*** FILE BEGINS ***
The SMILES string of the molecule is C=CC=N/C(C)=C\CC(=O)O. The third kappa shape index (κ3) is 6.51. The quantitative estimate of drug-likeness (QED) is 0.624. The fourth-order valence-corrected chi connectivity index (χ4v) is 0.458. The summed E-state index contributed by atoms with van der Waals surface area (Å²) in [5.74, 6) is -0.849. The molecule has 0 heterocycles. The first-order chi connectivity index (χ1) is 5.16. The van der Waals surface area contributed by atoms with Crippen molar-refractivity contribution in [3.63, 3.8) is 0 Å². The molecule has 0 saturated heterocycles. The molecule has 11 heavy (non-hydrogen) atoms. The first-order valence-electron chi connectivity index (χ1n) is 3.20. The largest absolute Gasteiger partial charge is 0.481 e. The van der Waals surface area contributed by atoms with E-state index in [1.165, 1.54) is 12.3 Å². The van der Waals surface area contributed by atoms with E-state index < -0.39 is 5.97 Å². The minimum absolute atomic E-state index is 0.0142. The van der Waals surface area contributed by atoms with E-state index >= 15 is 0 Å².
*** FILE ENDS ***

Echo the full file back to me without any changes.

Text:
The SMILES string of the molecule is C=CC=N/C(C)=C\CC(=O)O. The third kappa shape index (κ3) is 6.51. The quantitative estimate of drug-likeness (QED) is 0.624. The fourth-order valence-corrected chi connectivity index (χ4v) is 0.458. The summed E-state index contributed by atoms with van der Waals surface area (Å²) in [5.74, 6) is -0.849. The molecule has 0 heterocycles. The first-order chi connectivity index (χ1) is 5.16. The van der Waals surface area contributed by atoms with Crippen molar-refractivity contribution in [3.63, 3.8) is 0 Å². The molecule has 0 saturated heterocycles. The molecule has 11 heavy (non-hydrogen) atoms. The first-order valence-electron chi connectivity index (χ1n) is 3.20. The largest absolute Gasteiger partial charge is 0.481 e. The van der Waals surface area contributed by atoms with E-state index in [1.165, 1.54) is 12.3 Å². The van der Waals surface area contributed by atoms with E-state index < -0.39 is 5.97 Å². The minimum absolute atomic E-state index is 0.0142. The van der Waals surface area contributed by atoms with E-state index >= 15 is 0 Å².